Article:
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Really really irritating Guardian article about atheism. And a follow up.


But there's a pretty good explanation of atheism written by Jonathan West as a response.

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And agreeing with Sam Harris on religion DOES NOT mean that anyone has to agree with him on torture. ARGH.

Yes, that's interesting, thanks!

Do you need to be a leprechaunologist to discuss the existence of leprechauns? - I think is the way Dawkins has already covered the old "Not a philosopher" criticism.

At least he gives references for most the arguments he criticises - but I don't see anything controversial about the propositions he lists. Except the last one, which is unreferenced and does seem to be a straw man (where does the "especially against Islam" come from? Only three paragraphs up does he quote Dawkins emphasising that he is attacking all gods!)

Ouch. That's something I had a bunch of posts about a little while ago. I think what he calls "new atheists" I called "fundamentalist[1] atheists" or "Dawkins Atheists". "Fundamentalist" of course hiding an implicit assumption that even if they didn't represent average atheist, they were in some sense taking it to a logical conclusion, which may or may not be true.

May or may not be true, because I agree with all of his propositions 1-6 a little bit, and agree they in some sense characterise a certain sort of atheist, but not everyone is like that.

My other observation was that because atheist traditionally refers to an absence of belief, there is no core belief system for "atheists", which means people are likely to crystallize into some defined philosophic/religious group with specific beliefs and be labelled by themselves and others "atheists". Even if that leaves out people who believe something else. After all, though I don't fit his category, I do have a social group of sorts, of liberal skeptic atheists, with whom I feel kinship.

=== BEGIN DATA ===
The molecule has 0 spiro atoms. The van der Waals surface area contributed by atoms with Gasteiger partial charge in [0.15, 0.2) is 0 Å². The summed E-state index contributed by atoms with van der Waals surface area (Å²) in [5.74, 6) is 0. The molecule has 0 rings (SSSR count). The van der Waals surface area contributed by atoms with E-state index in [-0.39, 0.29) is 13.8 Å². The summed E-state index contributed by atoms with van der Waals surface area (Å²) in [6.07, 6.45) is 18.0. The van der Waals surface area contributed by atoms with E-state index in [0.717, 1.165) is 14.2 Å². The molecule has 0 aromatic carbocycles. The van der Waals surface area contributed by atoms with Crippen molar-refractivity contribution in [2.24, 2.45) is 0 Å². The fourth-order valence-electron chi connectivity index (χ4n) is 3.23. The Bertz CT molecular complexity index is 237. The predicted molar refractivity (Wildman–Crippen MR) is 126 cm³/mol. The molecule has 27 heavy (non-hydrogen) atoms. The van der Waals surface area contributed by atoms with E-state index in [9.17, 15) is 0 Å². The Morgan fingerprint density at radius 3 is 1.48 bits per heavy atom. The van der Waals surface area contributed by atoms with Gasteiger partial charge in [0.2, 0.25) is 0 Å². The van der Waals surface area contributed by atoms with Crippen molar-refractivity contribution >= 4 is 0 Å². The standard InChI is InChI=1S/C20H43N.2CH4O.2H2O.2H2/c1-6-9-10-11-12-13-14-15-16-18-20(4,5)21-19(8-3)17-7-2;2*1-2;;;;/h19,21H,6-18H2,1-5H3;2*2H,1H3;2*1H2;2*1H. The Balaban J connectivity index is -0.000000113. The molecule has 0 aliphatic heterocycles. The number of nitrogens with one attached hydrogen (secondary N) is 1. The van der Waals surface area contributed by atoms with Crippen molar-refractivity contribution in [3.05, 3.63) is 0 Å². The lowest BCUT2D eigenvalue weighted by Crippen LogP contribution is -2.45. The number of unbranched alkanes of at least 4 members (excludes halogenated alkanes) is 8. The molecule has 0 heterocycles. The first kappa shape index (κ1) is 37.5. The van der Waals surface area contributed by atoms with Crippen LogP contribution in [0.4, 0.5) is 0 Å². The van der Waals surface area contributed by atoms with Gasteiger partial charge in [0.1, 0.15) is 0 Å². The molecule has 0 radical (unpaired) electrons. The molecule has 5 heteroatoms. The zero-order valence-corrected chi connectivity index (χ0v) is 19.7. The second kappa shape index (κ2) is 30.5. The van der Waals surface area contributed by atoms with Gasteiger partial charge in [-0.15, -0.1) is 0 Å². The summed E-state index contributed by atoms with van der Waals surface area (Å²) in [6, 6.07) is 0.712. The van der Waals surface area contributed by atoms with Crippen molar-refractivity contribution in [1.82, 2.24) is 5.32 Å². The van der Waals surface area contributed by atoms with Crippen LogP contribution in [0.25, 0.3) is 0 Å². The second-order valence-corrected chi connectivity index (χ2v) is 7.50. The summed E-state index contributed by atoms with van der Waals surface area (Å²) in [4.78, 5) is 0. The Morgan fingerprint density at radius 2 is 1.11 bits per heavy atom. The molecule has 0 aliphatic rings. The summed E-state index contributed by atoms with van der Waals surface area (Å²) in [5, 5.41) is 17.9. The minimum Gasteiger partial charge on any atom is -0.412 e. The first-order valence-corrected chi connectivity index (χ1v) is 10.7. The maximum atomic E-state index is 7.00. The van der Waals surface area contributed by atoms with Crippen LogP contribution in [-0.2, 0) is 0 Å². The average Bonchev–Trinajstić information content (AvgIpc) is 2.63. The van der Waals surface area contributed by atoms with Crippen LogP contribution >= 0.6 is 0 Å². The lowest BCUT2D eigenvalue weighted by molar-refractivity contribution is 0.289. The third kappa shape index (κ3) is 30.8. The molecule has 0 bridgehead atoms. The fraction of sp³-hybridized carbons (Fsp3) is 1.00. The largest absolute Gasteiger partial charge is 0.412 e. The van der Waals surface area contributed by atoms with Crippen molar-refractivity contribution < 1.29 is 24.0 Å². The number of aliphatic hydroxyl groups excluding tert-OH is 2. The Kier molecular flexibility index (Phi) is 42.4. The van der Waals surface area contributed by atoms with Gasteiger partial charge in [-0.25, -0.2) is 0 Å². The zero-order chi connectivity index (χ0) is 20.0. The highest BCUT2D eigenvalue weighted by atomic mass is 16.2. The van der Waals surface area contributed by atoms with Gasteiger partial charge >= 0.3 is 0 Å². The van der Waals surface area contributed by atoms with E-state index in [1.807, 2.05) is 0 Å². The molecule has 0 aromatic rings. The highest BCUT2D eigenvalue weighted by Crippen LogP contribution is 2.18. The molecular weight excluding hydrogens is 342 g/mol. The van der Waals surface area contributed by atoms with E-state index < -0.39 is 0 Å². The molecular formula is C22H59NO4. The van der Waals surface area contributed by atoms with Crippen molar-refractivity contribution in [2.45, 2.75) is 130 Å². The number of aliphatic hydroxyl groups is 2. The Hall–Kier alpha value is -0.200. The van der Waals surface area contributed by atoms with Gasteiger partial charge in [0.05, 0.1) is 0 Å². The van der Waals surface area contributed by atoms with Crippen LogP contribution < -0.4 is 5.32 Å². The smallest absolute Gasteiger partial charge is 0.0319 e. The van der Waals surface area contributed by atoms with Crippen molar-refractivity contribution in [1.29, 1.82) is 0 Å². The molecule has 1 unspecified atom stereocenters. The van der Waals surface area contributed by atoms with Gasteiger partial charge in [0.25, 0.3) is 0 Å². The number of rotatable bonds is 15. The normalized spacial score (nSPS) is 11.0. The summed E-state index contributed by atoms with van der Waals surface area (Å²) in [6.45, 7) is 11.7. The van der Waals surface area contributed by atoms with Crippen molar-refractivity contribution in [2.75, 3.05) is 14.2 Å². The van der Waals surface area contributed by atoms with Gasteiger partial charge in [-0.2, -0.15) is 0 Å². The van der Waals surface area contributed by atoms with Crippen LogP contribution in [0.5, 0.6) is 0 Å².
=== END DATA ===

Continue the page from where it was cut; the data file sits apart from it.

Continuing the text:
Sorry, I don't quite understand why you're calling Dawkins etc fundamentalist atheists.

Would 'militant atheist' be a better definition (this is how Dawkins referred to himself at TED)?

Oh, I see I didn't fill in the footnote. It apologised for using the misleading term, but said most people had an intuitive understanding of what it meant, even if they disagreed.

I had a post explaining why I thought people intuitively assigned the meaning they do ( but wouldn't still agree with it.

I think by analogy with "fundamentalist christian" people use "fundamentalist X" (incorrectly but explicably) to describe someone who thinks X is important, adheres rigidly to a code of values about X, or is "very X". "Very X" is of course itself incorrect, but people understand it to mean someone who places a lot of importance on X.

Similarly people use the term fundamentalist christian incorrectly as well. It has a well defined meaning that Christians came up with, and in fact there are hardly any fundamentalist Christians at all.

Doesn't stop people wildly misusing the term of course.

*nods* The in-practice meaning of "fundamentalist" gradually shifts so that it refers to whatever observable characteristics seem in practice to be most strongly correlated with people who are described (by themselves or others) as fundamentalists. Natural process of language change. If fundamentalists didn't want the word to start being associated with characteristics like "behaving like an arse", perhaps they should have taken care not to behave like arses so much.

(My own favourite definition of this type is as follows. It is normal to preferentially ignore the parts of your scripture which are inconvenient to you, to at least some extent. Fundamentalists are characterised by preferentially not ignoring those parts which are inconvenient to other people.)

Another common definition seems to be "Someone is a fundamentalist if they believe something I don't like".

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